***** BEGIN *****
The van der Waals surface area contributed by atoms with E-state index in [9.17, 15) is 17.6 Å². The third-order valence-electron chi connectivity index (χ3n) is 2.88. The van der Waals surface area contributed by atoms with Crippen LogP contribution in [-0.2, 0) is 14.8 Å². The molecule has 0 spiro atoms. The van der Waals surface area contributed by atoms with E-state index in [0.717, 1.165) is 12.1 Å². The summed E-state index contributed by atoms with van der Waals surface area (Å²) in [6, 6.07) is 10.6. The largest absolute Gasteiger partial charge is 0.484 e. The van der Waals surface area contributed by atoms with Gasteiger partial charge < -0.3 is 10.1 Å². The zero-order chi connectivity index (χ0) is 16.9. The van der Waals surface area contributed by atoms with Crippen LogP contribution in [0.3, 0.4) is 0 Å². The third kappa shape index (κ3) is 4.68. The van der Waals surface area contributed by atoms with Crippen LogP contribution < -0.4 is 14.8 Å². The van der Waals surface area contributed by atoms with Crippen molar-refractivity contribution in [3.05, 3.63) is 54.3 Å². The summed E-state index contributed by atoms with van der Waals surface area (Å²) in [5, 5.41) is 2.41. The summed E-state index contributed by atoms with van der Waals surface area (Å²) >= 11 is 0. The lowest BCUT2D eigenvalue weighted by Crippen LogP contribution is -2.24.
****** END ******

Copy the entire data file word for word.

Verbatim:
The van der Waals surface area contributed by atoms with E-state index in [9.17, 15) is 17.6 Å². The third-order valence-electron chi connectivity index (χ3n) is 2.88. The van der Waals surface area contributed by atoms with Crippen LogP contribution in [-0.2, 0) is 14.8 Å². The molecule has 0 spiro atoms. The van der Waals surface area contributed by atoms with E-state index in [0.717, 1.165) is 12.1 Å². The summed E-state index contributed by atoms with van der Waals surface area (Å²) in [6, 6.07) is 10.6. The largest absolute Gasteiger partial charge is 0.484 e. The van der Waals surface area contributed by atoms with Gasteiger partial charge < -0.3 is 10.1 Å². The zero-order chi connectivity index (χ0) is 16.9. The van der Waals surface area contributed by atoms with Crippen LogP contribution in [0.3, 0.4) is 0 Å². The third kappa shape index (κ3) is 4.68. The van der Waals surface area contributed by atoms with Crippen LogP contribution < -0.4 is 14.8 Å². The van der Waals surface area contributed by atoms with Crippen molar-refractivity contribution in [3.05, 3.63) is 54.3 Å². The summed E-state index contributed by atoms with van der Waals surface area (Å²) in [5, 5.41) is 2.41. The summed E-state index contributed by atoms with van der Waals surface area (Å²) >= 11 is 0. The lowest BCUT2D eigenvalue weighted by Crippen LogP contribution is -2.24.